The name of this episode, which marks the middle point of season 2, should be “Open Secrets.” In last week’s “Chupacabra,” AMC poked us awake – prodded us into caring after the first half of the season put us to sleep. (The heated comments on my snarky review of last week’s episode bear witness to this: whether you’re frustrated with creeping plotlines and overused devices or you think season 2 is the best thing since Dawn of the Dead, at least you care.)
This week’s episode dwells on the plot points introduced last week (“dwells” is an understatement – “hammers on” might be better). Carl’s up and around now, but Sophia’s still nowhere to be found. (Come on already!) Lori is pregnant, and as with the scene in which she wonders whether to just let her son die, she’s once again waxing dramatic and stewing in her own bad decisions. Andrea is gathering strength in firearms and shooting practice; her will to live seems to be back with a vengeance. Glenn is still acting like a teenager – but to be fair, so is everybody else in this episode.
Carl steals into Dale’s RV, ostensibly for a walkie-talkie, and instead grabs himself a pistol. When Lori, Rick, and Shane find this out, Carl’s dishonesty gets him in a tad bit of trouble. However, he makes a case for his need to learn to shoot, and his lie is only the first of many in this episode. Glenn witnessed a horrid thing at the end of “Chupacabra:” Hershel and family are keeping walkers in their barn, right smack dab in the middle of the idyllic fields, surrounded by juicy human meat. Maggie begs Glenn to please keep his mouth shut and plies him with fruit. To compound the situation, Lori begs poor Glenn not to tell anyone about her pregnancy while also requesting that he supply her with morning after pills from the pharmacy in town. Glenn, who’s totally incapable of lying, tells Dale both of these things within a day. In Dale’s infinite wisdom (the writers imbue him with a preternatural sense of other people’s problems; his omniscience is a bit mind-boggling), the old man approaches both matters with a soft touch.
When Glenn and Maggie go to the pharmacy for Lori’s pills, Maggie explains that the things in the barn aren’t “walkers,” dammit – they’re Mom and Sean and the neighbors. Like Hershel, Maggie believes her family can get better (or is in denial of the reality of the situation). They’re just sick! Luckily for Glenn, he doesn’t have to explain the details of the walkers’ brutality, their inhumanity, to her – one of them attacks her in the pharmacy. It’s hard to believe you can make them better when you witness firsthand one that attacks while its head hangs by a thread on its nearly-severed neck. What’s a horrible revelation for Maggie turns into a tantrum directed at Lori, then a masterful speech imploring Glenn to have some damn respect for himself. “You’re walker bait” to the group of survivors, she says. They don’t want to believe he’s brave and strong and a leader. It’s perhaps the most insightful thing anyone’s said about Glenn so far.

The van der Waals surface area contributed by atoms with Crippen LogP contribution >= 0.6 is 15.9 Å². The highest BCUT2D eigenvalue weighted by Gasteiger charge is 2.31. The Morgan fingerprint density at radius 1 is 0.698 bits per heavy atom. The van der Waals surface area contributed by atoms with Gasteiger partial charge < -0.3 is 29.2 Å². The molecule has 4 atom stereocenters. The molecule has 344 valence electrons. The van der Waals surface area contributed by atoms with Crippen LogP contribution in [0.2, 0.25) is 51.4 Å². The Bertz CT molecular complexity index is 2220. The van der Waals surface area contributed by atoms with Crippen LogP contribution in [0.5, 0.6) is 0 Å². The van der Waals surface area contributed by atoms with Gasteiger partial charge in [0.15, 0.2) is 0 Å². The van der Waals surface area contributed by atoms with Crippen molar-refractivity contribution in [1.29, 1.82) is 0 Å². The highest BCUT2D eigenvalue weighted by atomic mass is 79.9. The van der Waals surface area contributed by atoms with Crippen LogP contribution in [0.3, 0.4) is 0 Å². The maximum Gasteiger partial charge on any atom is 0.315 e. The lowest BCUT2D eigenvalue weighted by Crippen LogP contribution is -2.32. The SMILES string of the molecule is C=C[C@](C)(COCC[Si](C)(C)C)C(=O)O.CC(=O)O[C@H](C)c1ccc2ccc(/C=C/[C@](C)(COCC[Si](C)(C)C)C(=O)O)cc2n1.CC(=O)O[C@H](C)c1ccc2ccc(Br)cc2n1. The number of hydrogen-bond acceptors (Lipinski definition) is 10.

Andrea and Shane, whose chemistry has changed slightly in the last few episodes, share an ill-advised tryst in the car after Andrea makes her first “kill.” Dale magically sees this on their faces when they return from the prolonged hunt for Sophia, and approaches Shane to let him know Dale knows “exactly the kind of man” Shane is. Shane gets all crazy-eyed again and threatens Dale’s life: “If I’m that kind of man, what do you think I’d do to you?” THE MAN IS INSANE – why has no one else caught on to this yet?
Hershel finds out Dale knows about the walkers. Lori discovers Dale knows about her pregnancy. Lori realizes Hershel wants them gone after Carl is better. Rick catches on that Lori is pregnant, and ascertains that she had an affair with Shane (this he had already guessed). Lori chooses to take the morning-after pills, but then throws them up. Things are out in the open again, and though it should ease some stress among the characters, it really only serves to prolong the plot devices that are making season 2 less of a psychological thriller and more of a soap opera.
How are you feeling about the season so far? Share your thoughts in the comments.
Julia Rhodes graduated from Indiana University with a degree in Communication and Culture. She’s always been passionate about movies and media, and is particularly fond of horror and feminist film theory, but has a soft spot for teen romances and black comedies. She also loves animals and vegetarian cooking; who says horror geeks aren’t compassionate and gentle? Google+